What is osteoporosis?
The word ‘osteoporosis’ means ‘porous bone.’ It is a disease that weakens bones, and if you have it, you are at a greater risk for sudden and unexpected bone fractures. Osteoporosis means that you have less bone mass and strength. The disease often develops without any symptoms or pain, and it is usually not discovered until the weakened bones cause painful fractures. Most of these are fractures of the hip, wrist and spine.
Who gets osteoporosis?
About 200 million people are estimated to have osteoporosis throughout the world. In the U.S., the figure is about 54 million people. Although osteoporosis occurs in both men and women, women are four times more likely to develop the disease than men. There are currently about two million men in the U.S. who have osteoporosis and some 12 million more who are at risk of developing the condition.
After age 50, one in two women and one in four men will have an osteoporosis-related fracture in their lifetimes. Another 30% have low bone density that puts them at risk of developing osteoporosis. This condition is called osteopenia.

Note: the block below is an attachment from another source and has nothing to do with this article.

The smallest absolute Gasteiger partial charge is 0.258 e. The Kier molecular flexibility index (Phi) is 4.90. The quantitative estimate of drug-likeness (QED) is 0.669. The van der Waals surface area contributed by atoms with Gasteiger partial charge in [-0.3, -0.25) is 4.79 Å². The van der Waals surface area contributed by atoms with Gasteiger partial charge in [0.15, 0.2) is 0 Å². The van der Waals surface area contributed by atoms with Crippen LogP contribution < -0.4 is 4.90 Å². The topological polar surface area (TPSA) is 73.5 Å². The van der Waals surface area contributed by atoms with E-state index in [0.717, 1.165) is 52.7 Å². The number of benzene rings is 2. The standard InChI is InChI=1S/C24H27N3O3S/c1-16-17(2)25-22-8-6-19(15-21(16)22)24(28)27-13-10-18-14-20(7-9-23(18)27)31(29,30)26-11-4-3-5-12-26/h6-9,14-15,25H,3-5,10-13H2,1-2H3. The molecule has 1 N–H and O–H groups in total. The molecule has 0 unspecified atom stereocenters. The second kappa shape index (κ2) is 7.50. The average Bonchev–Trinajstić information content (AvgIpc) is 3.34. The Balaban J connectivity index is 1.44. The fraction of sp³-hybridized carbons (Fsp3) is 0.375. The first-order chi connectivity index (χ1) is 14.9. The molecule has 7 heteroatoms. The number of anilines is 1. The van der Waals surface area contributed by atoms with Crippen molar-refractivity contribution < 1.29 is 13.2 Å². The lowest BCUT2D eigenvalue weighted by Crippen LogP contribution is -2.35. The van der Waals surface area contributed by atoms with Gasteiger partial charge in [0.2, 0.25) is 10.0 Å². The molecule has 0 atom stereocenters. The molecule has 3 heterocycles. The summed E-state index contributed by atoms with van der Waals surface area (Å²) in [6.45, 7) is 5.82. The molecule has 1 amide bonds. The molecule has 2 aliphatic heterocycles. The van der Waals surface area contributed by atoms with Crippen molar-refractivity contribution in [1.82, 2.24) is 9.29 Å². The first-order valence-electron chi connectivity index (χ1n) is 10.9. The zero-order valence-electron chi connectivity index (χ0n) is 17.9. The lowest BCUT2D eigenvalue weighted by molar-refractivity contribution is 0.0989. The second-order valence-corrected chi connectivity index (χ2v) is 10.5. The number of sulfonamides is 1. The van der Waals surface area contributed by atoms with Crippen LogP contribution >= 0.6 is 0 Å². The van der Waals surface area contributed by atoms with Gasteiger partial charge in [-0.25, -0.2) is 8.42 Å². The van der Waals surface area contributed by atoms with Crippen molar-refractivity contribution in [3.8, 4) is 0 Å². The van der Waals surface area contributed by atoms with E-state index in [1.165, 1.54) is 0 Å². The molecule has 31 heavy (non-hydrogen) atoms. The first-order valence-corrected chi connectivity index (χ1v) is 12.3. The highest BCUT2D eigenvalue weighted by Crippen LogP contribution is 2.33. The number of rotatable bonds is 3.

Osteoporosis is responsible for more than two million fractures each year, and this number continues to grow. There are steps you can take to prevent osteoporosis from ever occurring. Treatments can also slow the rate of bone loss if you do have osteoporosis.
How is osteoporosis treated?
Treatments for established osteoporosis may include exercise, vitamin and mineral supplements, and medications. Exercise and supplementation are often suggested to help you prevent osteoporosis. Weight-bearing, resistance and balance exercises are all important.